Overdraft protection: Know the facts before you enroll

Consumer Reports magazine says that despite federal rules on overdraft fees that went into effect in 2010, banks are still pulling in billions of dollars from them.

$120 mistake – $506 in fees.

In February of 2012 the federal Consumer Financial Protection Bureau (CFPB) announced it was looking into overdraft programs. The focus was to examine the practice of processing daily checking transactions – checks, bill payments, debit-card purchases and ATM withdrawals – in order of size, starting with the largest first. An account can be quickly drained, and banks can maximize the number of overdraft fees.

Consumer Reports stated that a 2010 class-action lawsuit against a large financial institution in California, which resulted in an order that the bank pay $203 million in restitution to customers, highlighted how overdraft fees can spin out of control. One plaintiff, Erin Walker, an 18-year-old who had just opened her first bank account, was charged $506 in fees over a one-week period for an overdraft of about $120. The financial institution did that in part by ordering her transactions so that most of them – purchases of about $4 to $5 at places like Starbucks and Jamba Juice – were posted after larger purchases.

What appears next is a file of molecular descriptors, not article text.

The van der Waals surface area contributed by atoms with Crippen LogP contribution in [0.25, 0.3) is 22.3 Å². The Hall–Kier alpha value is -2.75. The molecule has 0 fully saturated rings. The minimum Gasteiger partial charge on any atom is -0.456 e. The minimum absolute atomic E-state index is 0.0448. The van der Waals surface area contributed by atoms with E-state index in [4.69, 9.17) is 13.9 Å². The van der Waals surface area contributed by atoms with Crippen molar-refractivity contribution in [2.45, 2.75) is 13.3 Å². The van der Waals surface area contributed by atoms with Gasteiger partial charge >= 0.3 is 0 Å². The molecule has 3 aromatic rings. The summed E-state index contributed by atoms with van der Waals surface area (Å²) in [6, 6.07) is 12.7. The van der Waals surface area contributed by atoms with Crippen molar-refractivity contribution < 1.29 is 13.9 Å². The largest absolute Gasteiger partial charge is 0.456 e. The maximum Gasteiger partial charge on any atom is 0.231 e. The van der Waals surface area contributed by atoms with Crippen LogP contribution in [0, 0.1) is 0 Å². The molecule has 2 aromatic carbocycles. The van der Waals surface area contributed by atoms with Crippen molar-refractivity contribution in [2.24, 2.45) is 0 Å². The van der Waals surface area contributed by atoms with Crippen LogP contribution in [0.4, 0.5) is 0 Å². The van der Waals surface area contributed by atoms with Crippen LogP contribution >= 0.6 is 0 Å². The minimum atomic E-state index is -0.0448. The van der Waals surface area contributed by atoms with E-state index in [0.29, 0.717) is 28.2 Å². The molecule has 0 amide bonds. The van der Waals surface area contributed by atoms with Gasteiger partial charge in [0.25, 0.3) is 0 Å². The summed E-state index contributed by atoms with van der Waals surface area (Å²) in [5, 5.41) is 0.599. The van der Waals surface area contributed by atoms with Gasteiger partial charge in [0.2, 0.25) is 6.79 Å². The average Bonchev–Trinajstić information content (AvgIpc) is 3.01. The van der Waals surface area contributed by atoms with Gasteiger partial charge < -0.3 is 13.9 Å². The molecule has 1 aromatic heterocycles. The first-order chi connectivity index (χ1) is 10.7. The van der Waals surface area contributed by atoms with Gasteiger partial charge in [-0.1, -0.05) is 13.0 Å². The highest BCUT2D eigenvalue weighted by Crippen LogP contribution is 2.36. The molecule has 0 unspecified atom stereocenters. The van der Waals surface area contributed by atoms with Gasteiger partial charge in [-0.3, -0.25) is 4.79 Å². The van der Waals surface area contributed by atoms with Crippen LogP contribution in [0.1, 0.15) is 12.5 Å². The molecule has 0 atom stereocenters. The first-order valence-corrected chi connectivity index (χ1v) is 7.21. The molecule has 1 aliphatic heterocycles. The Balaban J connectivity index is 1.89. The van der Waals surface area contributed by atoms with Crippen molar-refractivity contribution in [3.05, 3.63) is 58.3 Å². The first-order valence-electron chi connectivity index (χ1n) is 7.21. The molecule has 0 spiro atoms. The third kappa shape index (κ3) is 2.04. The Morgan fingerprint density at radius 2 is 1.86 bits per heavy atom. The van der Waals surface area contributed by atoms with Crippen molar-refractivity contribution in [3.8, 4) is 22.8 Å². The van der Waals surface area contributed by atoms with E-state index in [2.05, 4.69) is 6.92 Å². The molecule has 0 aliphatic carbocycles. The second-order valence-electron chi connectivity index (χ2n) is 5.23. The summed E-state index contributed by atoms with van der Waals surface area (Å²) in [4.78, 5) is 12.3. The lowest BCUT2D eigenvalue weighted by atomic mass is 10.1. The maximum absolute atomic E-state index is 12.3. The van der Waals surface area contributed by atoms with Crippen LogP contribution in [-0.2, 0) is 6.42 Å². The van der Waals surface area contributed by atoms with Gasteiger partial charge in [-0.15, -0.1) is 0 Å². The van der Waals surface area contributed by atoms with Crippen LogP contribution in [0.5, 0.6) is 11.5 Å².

The CFPB is asking consumers to share their comments on how they’ve been affected by bank practices, including transaction reordering and the terms of overdraft programs, and how they’re communicated. The agency is also seeking feedback on a “penalty fee box” that would appear on checking statements containing overdrafts. Weigh in on the CFPB’s site.

To avoid overdraft fees:

Link your accounts
Ask your bank to link your savings to your checking account for overdraft protection. You might get hit with a transfer fee, but it’s generally lower, about $5 to $10.

Consider an overdraft line of credit
Any overdrafts will be covered by the line of credit. They will incur interest but you’ll probably pay less than overdraft fees.

Budget better
Sign up for e-mail or text alerts to know when your account balance falls to a certain level. Balance your checkbook regularly, and keep track of all checks you have written, debit transactions, automatic bill payments, and direct deposits. Sites like Mint.com may be just the ticket to help you stay in control of your money.

New Federal Reserve rules give debit and ATM card users additional options regarding overdrafts. Banks, credit unions, and other financial institutions must offer you the ability to make decisions about overdrafts for transactions made with your debit or ATM cards.

For more information on financial matters from Michigan State University Extension educators, see the Personal Finances section of this website.

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